Martin Dillon revealed that Bates was also one of the four UVF gunmen who carried out a mass shooting in the Chlorane Bar attack in Belfast city centre on 5 June 1976. Five people (three Catholics and two Protestants) were shot dead. The UVF unit had burst into the pub in Gresham Street and ordered the Catholics and Protestants to line up on opposite ends of the bar before they opened fire. He later recounted his role in the attack to police; however, he had claimed that he never fired any shots due to his revolver having malfunctioned. Forensics evidence contradicted him as it proved that his revolver had been fired inside the Chlorane Bar that night.[5] Lenny Murphy was in police custody at the time the shooting attack against the Chlorane Bar took place.

Bates was arrested in 1977, along with Moore and other "Shankill Butcher" accomplices.[6] His arrest followed a sustained attack by Moore and Sam McAllister on Catholic Gerard McLaverty, after which they dumped his body, presuming him dead. However McLaverty survived and identified Moore and McAllister to the Royal Ulster Constabulary who drove him up and down the Shankill Road during a loyalist parade until he saw his attackers. During questioning both men implicated Bates, and other gang members, leading to their arrests.[7] Following a long period spent on remand, he was convicted in February 1979 of murder related to the Shankill Butcher killings and given ten life sentences, with a recommendation by the trial judge, Mr Justice O'Donnell, that he should never be released.[6]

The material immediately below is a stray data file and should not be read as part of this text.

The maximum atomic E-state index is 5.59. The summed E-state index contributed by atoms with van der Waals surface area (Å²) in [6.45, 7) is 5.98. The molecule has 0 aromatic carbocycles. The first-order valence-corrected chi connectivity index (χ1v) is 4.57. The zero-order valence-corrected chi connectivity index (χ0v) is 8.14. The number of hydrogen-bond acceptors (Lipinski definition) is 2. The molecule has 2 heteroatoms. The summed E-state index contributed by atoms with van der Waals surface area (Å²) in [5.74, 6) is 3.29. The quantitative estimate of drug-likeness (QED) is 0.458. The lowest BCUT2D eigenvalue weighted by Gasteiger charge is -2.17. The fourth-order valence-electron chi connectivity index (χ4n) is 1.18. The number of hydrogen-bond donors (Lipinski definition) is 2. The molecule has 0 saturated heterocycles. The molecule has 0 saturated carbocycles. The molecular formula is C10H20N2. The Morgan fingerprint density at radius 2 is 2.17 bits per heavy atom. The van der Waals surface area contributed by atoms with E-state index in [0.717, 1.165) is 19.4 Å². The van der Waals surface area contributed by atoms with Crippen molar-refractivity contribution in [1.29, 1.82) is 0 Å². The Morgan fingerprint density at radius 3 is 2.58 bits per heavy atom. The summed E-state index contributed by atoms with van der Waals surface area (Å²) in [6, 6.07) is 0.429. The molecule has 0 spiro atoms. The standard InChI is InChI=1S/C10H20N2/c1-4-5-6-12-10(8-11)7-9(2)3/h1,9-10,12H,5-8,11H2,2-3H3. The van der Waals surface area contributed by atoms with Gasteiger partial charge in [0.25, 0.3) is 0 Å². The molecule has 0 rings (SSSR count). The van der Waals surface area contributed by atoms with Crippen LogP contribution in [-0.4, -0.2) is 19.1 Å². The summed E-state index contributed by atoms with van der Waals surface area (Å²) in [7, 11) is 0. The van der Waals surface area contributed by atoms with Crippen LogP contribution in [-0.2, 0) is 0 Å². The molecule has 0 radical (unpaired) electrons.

In prison[edit]

At the start of his sentence, Bates was involved in a series of violent incidents involving other inmates. Bates later claimed that he had perpetrated these acts in order to live up to his "Basher" nickname.[4] He served as company commander of the UVF inmates and became noted as a stern disciplinarian.[8]

However while in the Maze Prison, he was said to have "found God", and as a result became a born-again Christian.[9] He produced a prison testimony, which was later reprinted in The Burning Bush, and, after publicly advocating an end to violence, was transferred to HMP Maghaberry.[8]